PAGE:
Amazon Takes Legal Action Against Fake Review Brokers

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Amazon takes legal action against four firms it says brokered false reviews en masse, as government promises stronger consumer protections

Amazon has said it has taken legal action against four companies for allegely selling fake reviews on its websites internationally.

The firm earlier this year acted against three companies, Fivestar Marketing, Matronex and AppSally, who it said were targeting Amazon sites in the UK, the US, and other European locations.

It has now added another fake review broker to the list, Extreme Rebate, which it said targeted Amazon sites in the US, Europe, Japan and Canada.

The move comes as the government plans to give the Competition and Markets Authority (CMA) stronger powers to protect consumers from fake reviews online.

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The government is introducing controls on fake reviews in the Consumer and Competition Bill announced in April, which is expected to be mentioned in this week’s Queen’s speech.

Three of the four companies targeted by Amazon had nearly 350,000 reviewers on their books, acting as unofficial brokers between third-party sellers using the tech giant’s platform and individuals writing reviews, the tech company said.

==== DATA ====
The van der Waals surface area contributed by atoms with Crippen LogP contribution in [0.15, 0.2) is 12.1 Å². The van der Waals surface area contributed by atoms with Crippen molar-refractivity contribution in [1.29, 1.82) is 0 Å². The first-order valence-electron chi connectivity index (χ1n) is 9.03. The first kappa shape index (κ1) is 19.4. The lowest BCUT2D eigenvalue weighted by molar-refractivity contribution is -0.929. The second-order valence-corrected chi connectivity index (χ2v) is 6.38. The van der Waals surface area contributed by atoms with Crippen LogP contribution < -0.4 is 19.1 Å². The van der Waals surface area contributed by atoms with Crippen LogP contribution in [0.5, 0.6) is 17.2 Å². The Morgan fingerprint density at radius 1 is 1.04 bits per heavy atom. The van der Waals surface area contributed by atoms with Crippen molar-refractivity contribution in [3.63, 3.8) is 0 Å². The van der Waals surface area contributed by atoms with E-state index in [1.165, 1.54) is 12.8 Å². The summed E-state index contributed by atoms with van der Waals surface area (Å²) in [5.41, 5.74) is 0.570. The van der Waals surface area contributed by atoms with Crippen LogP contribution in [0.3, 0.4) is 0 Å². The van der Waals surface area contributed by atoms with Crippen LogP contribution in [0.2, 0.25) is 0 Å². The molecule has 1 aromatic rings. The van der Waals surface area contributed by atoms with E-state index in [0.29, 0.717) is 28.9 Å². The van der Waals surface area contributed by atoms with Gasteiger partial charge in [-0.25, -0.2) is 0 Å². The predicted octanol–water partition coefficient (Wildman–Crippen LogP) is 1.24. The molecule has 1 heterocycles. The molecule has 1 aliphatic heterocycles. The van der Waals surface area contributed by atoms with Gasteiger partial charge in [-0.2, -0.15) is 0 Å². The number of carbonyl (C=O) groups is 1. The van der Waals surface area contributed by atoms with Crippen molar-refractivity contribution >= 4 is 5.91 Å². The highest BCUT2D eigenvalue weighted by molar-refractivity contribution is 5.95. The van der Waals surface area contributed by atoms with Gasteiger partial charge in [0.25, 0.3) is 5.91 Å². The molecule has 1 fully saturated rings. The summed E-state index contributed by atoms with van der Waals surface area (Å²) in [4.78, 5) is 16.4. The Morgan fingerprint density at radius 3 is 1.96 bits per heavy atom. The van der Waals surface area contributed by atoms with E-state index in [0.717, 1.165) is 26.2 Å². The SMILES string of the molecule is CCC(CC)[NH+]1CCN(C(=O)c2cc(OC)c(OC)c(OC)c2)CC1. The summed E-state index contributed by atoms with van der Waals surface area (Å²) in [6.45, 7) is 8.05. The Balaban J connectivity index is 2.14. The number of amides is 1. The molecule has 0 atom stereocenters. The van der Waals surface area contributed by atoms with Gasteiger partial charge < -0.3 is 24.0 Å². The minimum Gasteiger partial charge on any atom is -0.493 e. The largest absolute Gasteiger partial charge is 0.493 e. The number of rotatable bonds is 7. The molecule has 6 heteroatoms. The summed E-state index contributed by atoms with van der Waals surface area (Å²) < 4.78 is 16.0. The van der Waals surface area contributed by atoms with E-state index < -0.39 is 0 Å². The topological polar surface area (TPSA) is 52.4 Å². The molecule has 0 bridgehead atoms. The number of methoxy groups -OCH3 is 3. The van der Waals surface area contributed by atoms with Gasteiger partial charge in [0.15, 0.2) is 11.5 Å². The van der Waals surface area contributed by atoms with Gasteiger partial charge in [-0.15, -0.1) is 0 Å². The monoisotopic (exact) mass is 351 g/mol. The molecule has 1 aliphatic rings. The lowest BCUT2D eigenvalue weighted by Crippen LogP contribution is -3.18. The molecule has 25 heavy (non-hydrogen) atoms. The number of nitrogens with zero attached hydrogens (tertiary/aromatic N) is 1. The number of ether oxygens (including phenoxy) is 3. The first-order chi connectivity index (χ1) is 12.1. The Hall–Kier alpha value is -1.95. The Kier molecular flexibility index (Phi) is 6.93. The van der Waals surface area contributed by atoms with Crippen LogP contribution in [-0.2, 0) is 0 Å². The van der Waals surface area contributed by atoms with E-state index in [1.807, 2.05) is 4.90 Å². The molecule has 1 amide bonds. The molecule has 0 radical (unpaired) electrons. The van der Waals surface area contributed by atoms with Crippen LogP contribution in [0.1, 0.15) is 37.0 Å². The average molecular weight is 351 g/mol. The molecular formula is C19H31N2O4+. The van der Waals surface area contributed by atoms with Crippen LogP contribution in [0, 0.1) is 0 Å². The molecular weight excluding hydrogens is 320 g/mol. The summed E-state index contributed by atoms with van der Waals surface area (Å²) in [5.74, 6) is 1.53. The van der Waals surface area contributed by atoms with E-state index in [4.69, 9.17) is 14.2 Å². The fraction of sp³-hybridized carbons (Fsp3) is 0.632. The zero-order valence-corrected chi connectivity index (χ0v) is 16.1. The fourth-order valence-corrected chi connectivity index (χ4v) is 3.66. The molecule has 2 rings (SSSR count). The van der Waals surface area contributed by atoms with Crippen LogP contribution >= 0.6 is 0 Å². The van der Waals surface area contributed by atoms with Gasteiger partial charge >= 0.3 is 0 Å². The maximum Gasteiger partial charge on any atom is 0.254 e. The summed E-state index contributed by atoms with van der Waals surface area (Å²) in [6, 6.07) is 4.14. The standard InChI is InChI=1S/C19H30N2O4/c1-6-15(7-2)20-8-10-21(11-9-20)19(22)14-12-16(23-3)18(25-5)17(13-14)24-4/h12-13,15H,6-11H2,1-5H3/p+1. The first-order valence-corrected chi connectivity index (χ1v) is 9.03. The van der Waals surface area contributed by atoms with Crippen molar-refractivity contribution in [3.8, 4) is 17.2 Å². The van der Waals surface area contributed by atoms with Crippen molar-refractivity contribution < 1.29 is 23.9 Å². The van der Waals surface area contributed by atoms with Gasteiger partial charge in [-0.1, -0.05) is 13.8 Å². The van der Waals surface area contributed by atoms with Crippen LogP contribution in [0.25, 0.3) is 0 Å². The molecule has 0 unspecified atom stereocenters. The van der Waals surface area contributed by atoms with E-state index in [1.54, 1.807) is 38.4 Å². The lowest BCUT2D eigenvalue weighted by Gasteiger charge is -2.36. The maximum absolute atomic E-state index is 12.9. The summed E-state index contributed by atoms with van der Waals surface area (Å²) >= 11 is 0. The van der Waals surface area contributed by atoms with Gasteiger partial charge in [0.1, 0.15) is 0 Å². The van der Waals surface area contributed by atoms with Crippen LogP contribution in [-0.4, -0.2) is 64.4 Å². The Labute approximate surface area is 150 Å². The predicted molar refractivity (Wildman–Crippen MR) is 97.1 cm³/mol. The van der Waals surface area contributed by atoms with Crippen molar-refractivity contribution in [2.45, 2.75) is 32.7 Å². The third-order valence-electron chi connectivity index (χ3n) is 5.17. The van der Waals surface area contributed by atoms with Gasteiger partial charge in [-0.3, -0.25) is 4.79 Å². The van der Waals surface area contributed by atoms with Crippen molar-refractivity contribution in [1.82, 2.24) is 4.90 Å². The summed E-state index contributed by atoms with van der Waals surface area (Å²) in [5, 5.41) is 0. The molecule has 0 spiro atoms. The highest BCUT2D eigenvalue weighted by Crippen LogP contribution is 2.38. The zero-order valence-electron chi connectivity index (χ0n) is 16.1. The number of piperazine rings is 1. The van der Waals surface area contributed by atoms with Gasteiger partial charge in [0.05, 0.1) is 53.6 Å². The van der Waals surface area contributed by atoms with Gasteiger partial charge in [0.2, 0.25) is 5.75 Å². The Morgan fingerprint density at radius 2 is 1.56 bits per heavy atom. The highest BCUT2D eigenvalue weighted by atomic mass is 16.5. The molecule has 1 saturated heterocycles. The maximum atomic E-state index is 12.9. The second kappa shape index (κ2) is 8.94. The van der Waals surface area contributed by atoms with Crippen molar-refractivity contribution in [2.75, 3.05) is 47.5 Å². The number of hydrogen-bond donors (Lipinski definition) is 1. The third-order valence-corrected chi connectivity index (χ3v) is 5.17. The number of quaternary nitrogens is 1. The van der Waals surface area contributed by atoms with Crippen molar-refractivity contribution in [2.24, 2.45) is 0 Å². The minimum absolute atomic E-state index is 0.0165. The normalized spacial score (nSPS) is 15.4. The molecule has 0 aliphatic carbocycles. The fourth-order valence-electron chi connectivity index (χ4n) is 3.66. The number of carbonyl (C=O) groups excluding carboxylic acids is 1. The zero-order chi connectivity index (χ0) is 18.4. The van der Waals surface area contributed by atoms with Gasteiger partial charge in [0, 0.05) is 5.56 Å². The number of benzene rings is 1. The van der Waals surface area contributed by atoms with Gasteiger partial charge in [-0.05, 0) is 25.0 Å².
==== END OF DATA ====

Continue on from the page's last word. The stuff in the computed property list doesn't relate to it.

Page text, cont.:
The reviewers are offered free products and a small fee in exchange for positive reviews, while the broker charges the seller a fee for boosting its ratings on Amazon.

The sellers are not necessarily aware that this is being carried out using fake reviews, Amazon said.

One of the companies, Matronex, says it has “completely shut down” following Amazon’s actions.

Amazon said that as part of a settlement, one of the firms has agreed to share data about who its reviewers are, which could help in tracking them down.

Regulatory powers

Identifying fake reviewers can be difficult because interactions with brokers do not take place on Amazon itself, the company said.

It said in 2020 it stopped the publication of 200 million reviews that it believed to be fake and that it has a team of 10,000 employees worldwide protecting its stores from fraud and abuse.

The CMA estimates that £23 billion per year of UK consumer spending is influenced by online reviews, while an experiment by Which? found that fake reviews could make consumers more than twice as likely to purchase poor-quality products.

Which? welcomed Amazon’s actions but said its recent investigation found there are “still unscrupulous businesses exploiting weaknesses with Amazon’s review system”.

‘The CMA’s ongoing fake reviews investigation must root out any unfair practices being used to manipulate shoppers and ensure people are protected when they are using major shopping sites,” said director of policy and advocacy Rocio Concha.